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From Middle English seysen, from Old French seisin, from the verb seisir, from Vulgar Latin *saciō, from the same Proto-Indo-European root as Gothic 𐍃𐌰𐍄𐌾𐌰𐌽 (satjan) and Old English settan. More at seize, seise.
seisin (plural seisins)
- (law, common law, historical) An entitlement to a freehold estate with a right to immediate possession; dates from feudal times but is still used in technical discussions of real property law today.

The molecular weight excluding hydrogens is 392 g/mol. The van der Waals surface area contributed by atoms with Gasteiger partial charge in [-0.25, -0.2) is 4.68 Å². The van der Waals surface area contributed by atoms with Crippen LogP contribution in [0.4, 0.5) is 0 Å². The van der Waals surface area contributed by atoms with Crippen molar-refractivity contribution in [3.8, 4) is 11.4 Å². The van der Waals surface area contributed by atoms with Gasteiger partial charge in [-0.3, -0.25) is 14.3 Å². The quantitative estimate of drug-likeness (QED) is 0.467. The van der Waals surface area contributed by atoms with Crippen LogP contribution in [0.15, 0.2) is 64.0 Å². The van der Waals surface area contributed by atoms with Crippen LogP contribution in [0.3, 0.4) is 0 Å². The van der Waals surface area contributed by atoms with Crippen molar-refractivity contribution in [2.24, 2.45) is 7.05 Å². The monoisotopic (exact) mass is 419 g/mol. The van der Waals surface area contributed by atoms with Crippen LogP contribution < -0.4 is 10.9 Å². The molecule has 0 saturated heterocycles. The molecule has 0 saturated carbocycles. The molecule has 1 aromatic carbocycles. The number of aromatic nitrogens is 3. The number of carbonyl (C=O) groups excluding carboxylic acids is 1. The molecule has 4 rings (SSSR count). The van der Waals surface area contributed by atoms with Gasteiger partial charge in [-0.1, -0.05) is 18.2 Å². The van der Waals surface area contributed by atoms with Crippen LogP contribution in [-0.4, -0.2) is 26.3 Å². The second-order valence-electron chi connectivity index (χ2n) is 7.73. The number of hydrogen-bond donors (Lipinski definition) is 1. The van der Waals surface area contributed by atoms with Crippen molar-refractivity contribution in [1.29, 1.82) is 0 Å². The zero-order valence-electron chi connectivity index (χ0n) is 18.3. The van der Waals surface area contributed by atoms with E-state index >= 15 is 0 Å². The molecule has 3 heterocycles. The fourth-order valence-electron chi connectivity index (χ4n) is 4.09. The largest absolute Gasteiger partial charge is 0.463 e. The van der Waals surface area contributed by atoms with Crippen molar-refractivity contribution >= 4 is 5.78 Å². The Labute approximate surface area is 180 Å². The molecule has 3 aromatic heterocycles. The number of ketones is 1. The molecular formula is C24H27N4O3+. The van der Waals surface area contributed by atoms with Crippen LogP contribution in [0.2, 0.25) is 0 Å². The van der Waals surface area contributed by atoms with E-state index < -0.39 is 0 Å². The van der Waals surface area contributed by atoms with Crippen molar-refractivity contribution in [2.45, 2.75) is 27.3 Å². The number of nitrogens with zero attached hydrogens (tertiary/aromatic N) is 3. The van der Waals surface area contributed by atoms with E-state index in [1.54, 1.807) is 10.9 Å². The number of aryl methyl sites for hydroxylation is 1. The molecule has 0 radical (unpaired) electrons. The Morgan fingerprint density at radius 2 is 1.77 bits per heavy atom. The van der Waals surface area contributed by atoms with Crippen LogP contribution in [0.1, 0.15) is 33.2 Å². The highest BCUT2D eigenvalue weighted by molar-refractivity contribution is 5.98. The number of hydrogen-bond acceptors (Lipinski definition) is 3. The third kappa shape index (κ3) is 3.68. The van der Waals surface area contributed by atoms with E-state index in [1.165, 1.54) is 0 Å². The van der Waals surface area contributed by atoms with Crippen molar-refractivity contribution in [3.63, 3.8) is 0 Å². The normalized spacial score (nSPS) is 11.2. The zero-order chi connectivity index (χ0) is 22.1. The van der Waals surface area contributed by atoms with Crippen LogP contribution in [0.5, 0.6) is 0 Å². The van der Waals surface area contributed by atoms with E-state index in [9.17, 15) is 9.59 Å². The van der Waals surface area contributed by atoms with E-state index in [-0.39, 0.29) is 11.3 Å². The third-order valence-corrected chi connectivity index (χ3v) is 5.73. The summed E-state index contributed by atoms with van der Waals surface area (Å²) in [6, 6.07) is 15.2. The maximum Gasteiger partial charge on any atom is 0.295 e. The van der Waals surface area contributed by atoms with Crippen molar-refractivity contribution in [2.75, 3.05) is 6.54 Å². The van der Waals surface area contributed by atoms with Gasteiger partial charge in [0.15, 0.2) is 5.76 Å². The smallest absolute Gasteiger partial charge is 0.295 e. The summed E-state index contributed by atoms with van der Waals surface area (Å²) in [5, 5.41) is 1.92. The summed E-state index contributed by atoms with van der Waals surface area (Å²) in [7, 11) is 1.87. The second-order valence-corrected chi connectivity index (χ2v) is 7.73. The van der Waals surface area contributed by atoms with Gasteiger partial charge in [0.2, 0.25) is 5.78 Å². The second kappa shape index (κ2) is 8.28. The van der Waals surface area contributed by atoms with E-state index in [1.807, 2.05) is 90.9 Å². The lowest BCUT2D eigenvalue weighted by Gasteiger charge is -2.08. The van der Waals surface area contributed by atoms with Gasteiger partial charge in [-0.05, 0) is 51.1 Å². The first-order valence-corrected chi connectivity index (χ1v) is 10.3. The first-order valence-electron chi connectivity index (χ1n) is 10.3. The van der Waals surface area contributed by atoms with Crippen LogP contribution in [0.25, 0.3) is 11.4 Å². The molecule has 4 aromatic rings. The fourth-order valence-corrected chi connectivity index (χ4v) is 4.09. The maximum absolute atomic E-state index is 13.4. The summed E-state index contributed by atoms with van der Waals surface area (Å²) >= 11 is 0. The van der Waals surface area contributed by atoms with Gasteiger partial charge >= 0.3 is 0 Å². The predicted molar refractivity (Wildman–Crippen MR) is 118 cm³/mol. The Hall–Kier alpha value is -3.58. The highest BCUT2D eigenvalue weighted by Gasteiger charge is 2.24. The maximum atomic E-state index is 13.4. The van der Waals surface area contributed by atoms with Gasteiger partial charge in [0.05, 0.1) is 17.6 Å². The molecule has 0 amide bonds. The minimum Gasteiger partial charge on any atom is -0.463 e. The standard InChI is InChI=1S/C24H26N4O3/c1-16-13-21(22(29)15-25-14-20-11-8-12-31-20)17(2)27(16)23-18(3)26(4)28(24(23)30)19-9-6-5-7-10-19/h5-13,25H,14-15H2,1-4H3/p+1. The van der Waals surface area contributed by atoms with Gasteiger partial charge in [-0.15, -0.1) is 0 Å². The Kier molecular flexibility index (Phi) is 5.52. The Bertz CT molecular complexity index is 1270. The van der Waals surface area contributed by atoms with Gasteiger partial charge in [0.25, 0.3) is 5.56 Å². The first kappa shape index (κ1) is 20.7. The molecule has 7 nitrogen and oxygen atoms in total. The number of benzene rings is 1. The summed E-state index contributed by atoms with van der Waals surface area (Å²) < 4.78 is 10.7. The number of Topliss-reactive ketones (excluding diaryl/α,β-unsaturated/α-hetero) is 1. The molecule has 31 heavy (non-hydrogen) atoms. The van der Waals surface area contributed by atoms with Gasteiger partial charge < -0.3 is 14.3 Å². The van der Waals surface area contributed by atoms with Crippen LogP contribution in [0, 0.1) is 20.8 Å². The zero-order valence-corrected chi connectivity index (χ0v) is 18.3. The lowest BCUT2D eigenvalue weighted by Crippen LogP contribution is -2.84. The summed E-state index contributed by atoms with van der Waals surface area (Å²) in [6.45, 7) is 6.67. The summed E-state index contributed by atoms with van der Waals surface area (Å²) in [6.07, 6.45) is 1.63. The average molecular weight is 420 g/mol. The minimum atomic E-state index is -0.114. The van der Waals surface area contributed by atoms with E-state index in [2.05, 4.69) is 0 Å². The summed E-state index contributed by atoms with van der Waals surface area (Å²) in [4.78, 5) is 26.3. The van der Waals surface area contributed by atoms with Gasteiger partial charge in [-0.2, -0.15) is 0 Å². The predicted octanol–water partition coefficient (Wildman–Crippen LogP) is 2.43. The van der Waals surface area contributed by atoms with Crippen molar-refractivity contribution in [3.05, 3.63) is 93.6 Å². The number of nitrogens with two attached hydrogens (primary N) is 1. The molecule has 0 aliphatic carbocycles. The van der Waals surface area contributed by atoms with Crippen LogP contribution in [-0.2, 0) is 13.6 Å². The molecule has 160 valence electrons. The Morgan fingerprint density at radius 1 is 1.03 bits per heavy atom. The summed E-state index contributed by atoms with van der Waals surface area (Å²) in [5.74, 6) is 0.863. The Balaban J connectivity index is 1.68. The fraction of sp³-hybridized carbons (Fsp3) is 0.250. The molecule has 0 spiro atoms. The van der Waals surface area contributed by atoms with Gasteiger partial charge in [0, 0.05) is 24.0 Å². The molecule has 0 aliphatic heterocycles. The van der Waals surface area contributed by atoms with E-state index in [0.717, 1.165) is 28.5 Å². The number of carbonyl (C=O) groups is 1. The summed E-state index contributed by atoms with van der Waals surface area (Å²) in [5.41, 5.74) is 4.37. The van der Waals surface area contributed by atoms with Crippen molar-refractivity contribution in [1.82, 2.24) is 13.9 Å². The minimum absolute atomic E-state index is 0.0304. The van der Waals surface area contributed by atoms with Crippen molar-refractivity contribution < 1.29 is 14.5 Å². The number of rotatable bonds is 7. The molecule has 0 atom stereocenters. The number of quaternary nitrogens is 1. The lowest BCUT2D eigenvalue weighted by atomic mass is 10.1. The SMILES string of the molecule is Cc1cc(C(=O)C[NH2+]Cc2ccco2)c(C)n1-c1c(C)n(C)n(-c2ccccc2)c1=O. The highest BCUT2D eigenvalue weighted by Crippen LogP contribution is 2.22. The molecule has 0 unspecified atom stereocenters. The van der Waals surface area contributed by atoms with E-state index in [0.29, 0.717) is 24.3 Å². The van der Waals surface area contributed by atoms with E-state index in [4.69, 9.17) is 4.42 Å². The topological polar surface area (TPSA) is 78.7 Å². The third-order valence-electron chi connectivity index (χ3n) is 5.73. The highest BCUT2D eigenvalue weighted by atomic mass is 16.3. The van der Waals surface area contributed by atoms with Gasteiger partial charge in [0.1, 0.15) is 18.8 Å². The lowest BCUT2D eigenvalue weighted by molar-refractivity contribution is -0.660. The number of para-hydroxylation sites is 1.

- (obsolete) The act of taking possession.
- (obsolete) The thing possessed; property.
- (Can we find and add a quotation of Sir M. Hale to this entry?)
- act of seizing
- → English: seisin